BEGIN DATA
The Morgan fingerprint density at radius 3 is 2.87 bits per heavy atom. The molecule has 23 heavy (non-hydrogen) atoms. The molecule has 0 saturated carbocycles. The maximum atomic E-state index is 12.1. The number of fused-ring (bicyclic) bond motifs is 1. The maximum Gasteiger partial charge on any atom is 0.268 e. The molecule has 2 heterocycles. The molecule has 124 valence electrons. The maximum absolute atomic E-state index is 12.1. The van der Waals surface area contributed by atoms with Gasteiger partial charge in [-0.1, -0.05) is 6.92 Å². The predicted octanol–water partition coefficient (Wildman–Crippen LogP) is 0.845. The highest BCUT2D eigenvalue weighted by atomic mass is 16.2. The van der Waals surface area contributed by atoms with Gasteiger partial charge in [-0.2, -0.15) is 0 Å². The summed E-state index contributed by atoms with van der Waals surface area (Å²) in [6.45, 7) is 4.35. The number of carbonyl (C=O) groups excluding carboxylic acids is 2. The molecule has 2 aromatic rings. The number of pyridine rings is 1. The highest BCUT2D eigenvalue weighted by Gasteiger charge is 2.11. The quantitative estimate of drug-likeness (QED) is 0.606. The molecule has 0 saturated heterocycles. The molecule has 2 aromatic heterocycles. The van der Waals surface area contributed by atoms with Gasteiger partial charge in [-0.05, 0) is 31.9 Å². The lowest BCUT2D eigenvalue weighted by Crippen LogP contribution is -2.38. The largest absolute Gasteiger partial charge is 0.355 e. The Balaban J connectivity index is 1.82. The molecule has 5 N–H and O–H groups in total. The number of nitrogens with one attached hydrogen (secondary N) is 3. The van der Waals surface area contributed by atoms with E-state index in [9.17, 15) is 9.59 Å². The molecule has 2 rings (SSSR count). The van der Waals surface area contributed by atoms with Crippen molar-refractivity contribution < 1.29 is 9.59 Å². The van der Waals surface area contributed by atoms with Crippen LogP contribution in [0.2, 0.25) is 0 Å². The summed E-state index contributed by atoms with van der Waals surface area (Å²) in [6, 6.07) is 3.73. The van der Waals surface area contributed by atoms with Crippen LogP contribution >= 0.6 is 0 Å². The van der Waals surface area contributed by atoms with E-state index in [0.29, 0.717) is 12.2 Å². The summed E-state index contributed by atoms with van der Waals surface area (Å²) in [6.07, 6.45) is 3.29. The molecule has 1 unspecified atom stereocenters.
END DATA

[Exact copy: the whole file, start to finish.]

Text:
The Morgan fingerprint density at radius 3 is 2.87 bits per heavy atom. The molecule has 23 heavy (non-hydrogen) atoms. The molecule has 0 saturated carbocycles. The maximum atomic E-state index is 12.1. The number of fused-ring (bicyclic) bond motifs is 1. The maximum Gasteiger partial charge on any atom is 0.268 e. The molecule has 2 heterocycles. The molecule has 124 valence electrons. The maximum absolute atomic E-state index is 12.1. The van der Waals surface area contributed by atoms with Gasteiger partial charge in [-0.1, -0.05) is 6.92 Å². The predicted octanol–water partition coefficient (Wildman–Crippen LogP) is 0.845. The highest BCUT2D eigenvalue weighted by atomic mass is 16.2. The van der Waals surface area contributed by atoms with Gasteiger partial charge in [-0.2, -0.15) is 0 Å². The summed E-state index contributed by atoms with van der Waals surface area (Å²) in [6.45, 7) is 4.35. The number of carbonyl (C=O) groups excluding carboxylic acids is 2. The molecule has 2 aromatic rings. The number of pyridine rings is 1. The highest BCUT2D eigenvalue weighted by Gasteiger charge is 2.11. The quantitative estimate of drug-likeness (QED) is 0.606. The molecule has 0 saturated heterocycles. The molecule has 2 aromatic heterocycles. The van der Waals surface area contributed by atoms with Gasteiger partial charge in [-0.05, 0) is 31.9 Å². The lowest BCUT2D eigenvalue weighted by Crippen LogP contribution is -2.38. The largest absolute Gasteiger partial charge is 0.355 e. The Balaban J connectivity index is 1.82. The molecule has 5 N–H and O–H groups in total. The number of nitrogens with one attached hydrogen (secondary N) is 3. The van der Waals surface area contributed by atoms with E-state index in [9.17, 15) is 9.59 Å². The molecule has 2 rings (SSSR count). The van der Waals surface area contributed by atoms with Crippen molar-refractivity contribution < 1.29 is 9.59 Å². The van der Waals surface area contributed by atoms with Crippen LogP contribution in [0.2, 0.25) is 0 Å². The summed E-state index contributed by atoms with van der Waals surface area (Å²) in [6, 6.07) is 3.73. The van der Waals surface area contributed by atoms with Crippen LogP contribution >= 0.6 is 0 Å². The van der Waals surface area contributed by atoms with E-state index in [0.29, 0.717) is 12.2 Å². The summed E-state index contributed by atoms with van der Waals surface area (Å²) in [6.07, 6.45) is 3.29. The molecule has 1 unspecified atom stereocenters.